by Larry Brody
(The above is a clip so it’s safe to click)
So here we are in the middle of another of the periodic deluges of Sherlock Holmes re-imaginings, re-boots, and pastiches, some of which were, are or will be wonderful, others of which were/are/will be trash. Which got me to thinking: Over the years, which branch of the Holmes tree have I enjoyed the most?
The thought process didn’t last very long because the answer came to me instantly: A little (well, it was big for its time) film called THEY MIGHT BE GIANTS made in 1971 and starring what I now see as a “young” George C. Scott and an even younger Joanne Woodward.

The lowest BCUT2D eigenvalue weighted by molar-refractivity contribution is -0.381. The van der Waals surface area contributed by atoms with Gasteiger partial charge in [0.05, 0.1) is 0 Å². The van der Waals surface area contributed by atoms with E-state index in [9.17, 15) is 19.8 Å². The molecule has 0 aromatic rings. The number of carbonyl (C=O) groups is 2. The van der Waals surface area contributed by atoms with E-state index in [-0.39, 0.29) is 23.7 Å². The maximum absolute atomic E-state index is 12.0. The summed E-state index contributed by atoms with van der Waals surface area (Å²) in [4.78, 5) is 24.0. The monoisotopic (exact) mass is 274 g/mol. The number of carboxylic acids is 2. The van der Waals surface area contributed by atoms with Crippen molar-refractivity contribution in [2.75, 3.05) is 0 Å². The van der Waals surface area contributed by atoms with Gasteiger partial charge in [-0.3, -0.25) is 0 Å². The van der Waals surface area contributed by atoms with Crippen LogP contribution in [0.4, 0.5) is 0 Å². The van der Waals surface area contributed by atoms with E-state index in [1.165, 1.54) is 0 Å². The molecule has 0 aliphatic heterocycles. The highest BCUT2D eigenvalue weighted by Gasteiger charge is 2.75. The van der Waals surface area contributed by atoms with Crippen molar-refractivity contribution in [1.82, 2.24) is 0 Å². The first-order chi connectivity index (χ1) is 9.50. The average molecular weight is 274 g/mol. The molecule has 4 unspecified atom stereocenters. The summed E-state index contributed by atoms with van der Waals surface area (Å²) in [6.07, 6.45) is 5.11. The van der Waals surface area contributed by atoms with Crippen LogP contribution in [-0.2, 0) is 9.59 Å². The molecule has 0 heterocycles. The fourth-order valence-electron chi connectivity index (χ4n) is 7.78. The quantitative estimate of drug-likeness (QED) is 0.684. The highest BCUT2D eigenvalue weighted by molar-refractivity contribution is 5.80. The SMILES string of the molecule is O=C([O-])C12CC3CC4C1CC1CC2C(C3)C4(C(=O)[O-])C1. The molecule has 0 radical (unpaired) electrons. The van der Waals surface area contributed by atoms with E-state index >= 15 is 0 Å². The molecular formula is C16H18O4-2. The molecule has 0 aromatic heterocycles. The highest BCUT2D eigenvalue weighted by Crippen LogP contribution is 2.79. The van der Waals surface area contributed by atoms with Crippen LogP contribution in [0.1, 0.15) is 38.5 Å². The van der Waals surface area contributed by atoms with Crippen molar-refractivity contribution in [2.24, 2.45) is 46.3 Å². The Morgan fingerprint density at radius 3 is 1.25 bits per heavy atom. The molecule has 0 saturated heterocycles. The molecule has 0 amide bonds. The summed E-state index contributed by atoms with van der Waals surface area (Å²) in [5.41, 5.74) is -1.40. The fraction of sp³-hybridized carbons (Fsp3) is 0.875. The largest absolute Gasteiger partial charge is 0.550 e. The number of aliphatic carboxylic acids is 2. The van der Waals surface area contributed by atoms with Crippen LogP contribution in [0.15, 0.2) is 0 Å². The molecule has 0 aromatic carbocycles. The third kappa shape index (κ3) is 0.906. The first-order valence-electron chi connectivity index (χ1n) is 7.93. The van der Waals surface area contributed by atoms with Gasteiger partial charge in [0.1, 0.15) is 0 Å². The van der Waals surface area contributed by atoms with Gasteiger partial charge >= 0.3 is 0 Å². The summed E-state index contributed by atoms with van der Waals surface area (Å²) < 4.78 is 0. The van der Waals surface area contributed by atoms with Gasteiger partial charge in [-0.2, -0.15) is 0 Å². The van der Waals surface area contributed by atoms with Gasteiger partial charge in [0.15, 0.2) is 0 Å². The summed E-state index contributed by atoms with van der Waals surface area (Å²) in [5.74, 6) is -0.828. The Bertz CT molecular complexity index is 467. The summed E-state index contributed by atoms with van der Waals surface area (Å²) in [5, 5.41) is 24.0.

Written by James Goldman, who adapted his own play, and directed by Anthony Harvey, this film captivated me back in the day, and a recent look (via Netflix) kept the enchantment alive.
Three Oscar winners! (Goldman, Scott, and Woodward.) An Oscar nominee! (Harvey, who got royally screwed out of his.) And a heroic, who’s-really-crazy-after-all tale about a New York judge gone bonkers and the psychiatrist who’s supposed to commit him but instead falls in love!
THEY MIGHT BE GIANTS is Sherlock Holmes meets Don Quixote, written by a giant of a writer and brought to life by a cast and crew every bit as big. With a heroic finish that more than justifies any tiny lapses that come before. If you don’t like Netflix, watch on YouTube (before some asshat makes them take it down).
Whoa, two positive reviews in two weeks. And this time I’m not related to anyone involved in the creation or distribution of the film. Excuse me while I take a bow.
(part 1 of the whole film, with links to more)